Shkreli, who was acquitted of five of the eight charges against him in U.S. District Court in Brooklyn, characterized the verdict as a victory and called the case a "witch hunt."
Federal prosecutors had accused the 34-year-old of defrauding investors in his hedge funds and stealing from his old drug company, Retrophin Inc (RTRX.O), to pay them back.
Jurors found him guilty of two counts of securities fraud and one count of conspiracy.
But they acquitted Shkreli of five other conspiracy counts, including conspiracy to commit wire fraud in connection with Retrophin, the seventh count.
The securities fraud convictions each carry a prison term of up to 20 years and the conspiracy conviction can lead to a sentence of up to five years. However, defendants in such cases rarely receive the maximum sentence.
The verdict came on the fifth day of deliberations, which followed a monthlong trial.
As the decision was read, Shkreli showed little emotion.
Before going on trial, he had been best known for raising the price of anti-infection drug Daraprim by 5,000 percent in 2015 as chief executive of Turing Pharmaceuticals.
That increase sparked outrage from U.S. lawmakers and patients - and earned Shkreli the nickname "Pharma bro."
Outside court after the verdict, Shkreli portrayed the decision as a victory.
"This was a witch hunt of epic proportions, and maybe they found one or two broomsticks, but at the end of the day, we've been acquitted of the most important charges," he told reporters.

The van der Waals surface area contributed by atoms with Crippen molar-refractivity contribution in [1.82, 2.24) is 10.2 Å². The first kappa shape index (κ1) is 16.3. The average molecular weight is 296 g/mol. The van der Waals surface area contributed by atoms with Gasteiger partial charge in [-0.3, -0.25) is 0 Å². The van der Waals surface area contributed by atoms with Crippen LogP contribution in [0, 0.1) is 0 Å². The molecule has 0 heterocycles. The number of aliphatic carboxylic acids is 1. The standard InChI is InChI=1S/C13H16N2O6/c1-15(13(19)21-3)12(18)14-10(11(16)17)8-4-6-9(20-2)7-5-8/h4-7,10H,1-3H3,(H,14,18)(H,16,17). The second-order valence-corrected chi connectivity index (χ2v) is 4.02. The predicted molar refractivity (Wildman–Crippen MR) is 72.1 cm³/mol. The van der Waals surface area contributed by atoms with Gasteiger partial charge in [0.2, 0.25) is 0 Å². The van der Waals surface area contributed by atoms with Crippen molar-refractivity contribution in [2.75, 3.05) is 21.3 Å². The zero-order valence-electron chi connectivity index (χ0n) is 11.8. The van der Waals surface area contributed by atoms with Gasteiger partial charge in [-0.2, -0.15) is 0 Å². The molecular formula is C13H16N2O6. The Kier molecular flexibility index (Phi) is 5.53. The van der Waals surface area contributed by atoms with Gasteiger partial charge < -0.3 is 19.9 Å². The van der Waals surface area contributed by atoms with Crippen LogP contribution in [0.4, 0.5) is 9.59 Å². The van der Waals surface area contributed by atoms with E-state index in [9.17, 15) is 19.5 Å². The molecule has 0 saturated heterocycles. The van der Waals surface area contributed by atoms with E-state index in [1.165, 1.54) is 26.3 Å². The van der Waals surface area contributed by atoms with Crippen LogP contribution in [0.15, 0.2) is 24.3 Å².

Shkreli emphasized the jury's finding that he did not conspire to steal from Retrophin.
"Count seven was the government's attempt to theorize that I robbed Peter to pay Paul, and the jury has spoken conclusively that Retrophin was not defrauded in this case," Shkreli told reporters.
The charges stemmed from his career before Turing, as chief executive of Retrophin and manager of hedge funds MSMB Capital and MSMB Healthcare.
Prosecutors claimed that between 2009 and 2014, he lied to MSMB investors, lost their money and paid them back with cash and stock misappropriated from Retrophin.
Jurors heard testimony from several MSMB investors who said Shkreli falsely claimed to have an outside auditor and tens of millions of dollars in assets, sent them fabricated account statements after losing their money and became evasive when they asked for their investments back.
Prosecutors said Shkreli eventually paid investors back with stock or cash from Retrophin by having them sign settlement or consulting agreements with the company. Retrophin directors testified that they did not approve those agreements in advance.
Shkreli's lawyer, Benjamin Brafman, had urged jurors to see his client not as a fraudster but as an eccentric genius determined to find cures for rare diseases.
Brafman said that while Shkreli's statements to investors were not always true, he made them in good faith. He also emphasized that none of Shkreli's investors lost money, a rarity in a securities fraud case.
Christopher LaVigne, a former federal prosecutor who is now a defense lawyer at the law firm of Shearman & Sterling, said it was notable that prosecutors secured a conviction even though investors did not lose money, and said it could encourage more such cases in the future.
“A case like this, I think it emboldens them a little bit,” he said.
Banner/Thumbnail Credit: REUTERS, Carlo Allegri